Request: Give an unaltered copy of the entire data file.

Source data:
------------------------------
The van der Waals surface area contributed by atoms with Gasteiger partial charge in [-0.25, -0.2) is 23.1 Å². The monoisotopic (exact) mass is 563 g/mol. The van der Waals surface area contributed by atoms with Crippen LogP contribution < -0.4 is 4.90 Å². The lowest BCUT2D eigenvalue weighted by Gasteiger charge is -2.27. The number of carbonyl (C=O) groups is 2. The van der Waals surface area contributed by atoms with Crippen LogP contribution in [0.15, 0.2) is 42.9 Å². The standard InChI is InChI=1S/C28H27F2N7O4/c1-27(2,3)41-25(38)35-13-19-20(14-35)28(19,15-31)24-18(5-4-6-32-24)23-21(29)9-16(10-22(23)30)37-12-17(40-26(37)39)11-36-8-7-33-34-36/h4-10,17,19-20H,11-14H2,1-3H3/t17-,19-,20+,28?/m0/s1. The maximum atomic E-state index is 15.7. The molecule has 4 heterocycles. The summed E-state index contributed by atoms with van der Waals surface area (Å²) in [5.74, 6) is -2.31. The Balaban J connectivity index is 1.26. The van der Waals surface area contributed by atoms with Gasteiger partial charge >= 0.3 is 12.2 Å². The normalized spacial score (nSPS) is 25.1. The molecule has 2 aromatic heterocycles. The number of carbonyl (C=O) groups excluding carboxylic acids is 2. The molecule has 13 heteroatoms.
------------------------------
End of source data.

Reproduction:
The van der Waals surface area contributed by atoms with Gasteiger partial charge in [-0.25, -0.2) is 23.1 Å². The monoisotopic (exact) mass is 563 g/mol. The van der Waals surface area contributed by atoms with Crippen LogP contribution < -0.4 is 4.90 Å². The lowest BCUT2D eigenvalue weighted by Gasteiger charge is -2.27. The number of carbonyl (C=O) groups is 2. The van der Waals surface area contributed by atoms with Crippen LogP contribution in [0.15, 0.2) is 42.9 Å². The standard InChI is InChI=1S/C28H27F2N7O4/c1-27(2,3)41-25(38)35-13-19-20(14-35)28(19,15-31)24-18(5-4-6-32-24)23-21(29)9-16(10-22(23)30)37-12-17(40-26(37)39)11-36-8-7-33-34-36/h4-10,17,19-20H,11-14H2,1-3H3/t17-,19-,20+,28?/m0/s1. The maximum atomic E-state index is 15.7. The molecule has 4 heterocycles. The summed E-state index contributed by atoms with van der Waals surface area (Å²) in [5.74, 6) is -2.31. The Balaban J connectivity index is 1.26. The van der Waals surface area contributed by atoms with Gasteiger partial charge >= 0.3 is 12.2 Å². The normalized spacial score (nSPS) is 25.1. The molecule has 2 aromatic heterocycles. The number of carbonyl (C=O) groups excluding carboxylic acids is 2. The molecule has 13 heteroatoms.